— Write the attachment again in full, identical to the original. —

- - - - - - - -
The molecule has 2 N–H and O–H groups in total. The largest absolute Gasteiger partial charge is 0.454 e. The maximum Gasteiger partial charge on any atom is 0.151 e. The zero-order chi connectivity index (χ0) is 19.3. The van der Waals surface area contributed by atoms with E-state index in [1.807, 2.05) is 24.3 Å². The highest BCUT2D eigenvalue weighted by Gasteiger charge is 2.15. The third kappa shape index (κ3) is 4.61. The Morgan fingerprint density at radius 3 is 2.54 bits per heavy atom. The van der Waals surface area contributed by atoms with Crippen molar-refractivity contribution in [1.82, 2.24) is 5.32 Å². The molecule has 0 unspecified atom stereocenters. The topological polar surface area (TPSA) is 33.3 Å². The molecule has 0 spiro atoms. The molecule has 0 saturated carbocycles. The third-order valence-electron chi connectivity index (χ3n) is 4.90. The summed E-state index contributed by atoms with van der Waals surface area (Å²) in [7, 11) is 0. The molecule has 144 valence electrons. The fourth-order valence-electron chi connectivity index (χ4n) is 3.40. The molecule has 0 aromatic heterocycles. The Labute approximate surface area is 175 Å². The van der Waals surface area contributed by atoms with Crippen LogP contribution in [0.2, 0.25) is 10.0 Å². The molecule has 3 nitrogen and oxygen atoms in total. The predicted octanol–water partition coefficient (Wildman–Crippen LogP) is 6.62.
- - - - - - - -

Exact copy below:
The molecule has 2 N–H and O–H groups in total. The largest absolute Gasteiger partial charge is 0.454 e. The maximum Gasteiger partial charge on any atom is 0.151 e. The zero-order chi connectivity index (χ0) is 19.3. The van der Waals surface area contributed by atoms with E-state index in [1.807, 2.05) is 24.3 Å². The highest BCUT2D eigenvalue weighted by Gasteiger charge is 2.15. The third kappa shape index (κ3) is 4.61. The Morgan fingerprint density at radius 3 is 2.54 bits per heavy atom. The van der Waals surface area contributed by atoms with Crippen molar-refractivity contribution in [1.82, 2.24) is 5.32 Å². The molecule has 0 unspecified atom stereocenters. The topological polar surface area (TPSA) is 33.3 Å². The molecule has 0 spiro atoms. The molecule has 0 saturated carbocycles. The third-order valence-electron chi connectivity index (χ3n) is 4.90. The summed E-state index contributed by atoms with van der Waals surface area (Å²) in [7, 11) is 0. The molecule has 144 valence electrons. The fourth-order valence-electron chi connectivity index (χ4n) is 3.40. The molecule has 0 aromatic heterocycles. The Labute approximate surface area is 175 Å². The van der Waals surface area contributed by atoms with Crippen LogP contribution in [0.2, 0.25) is 10.0 Å². The molecule has 3 nitrogen and oxygen atoms in total. The predicted octanol–water partition coefficient (Wildman–Crippen LogP) is 6.62.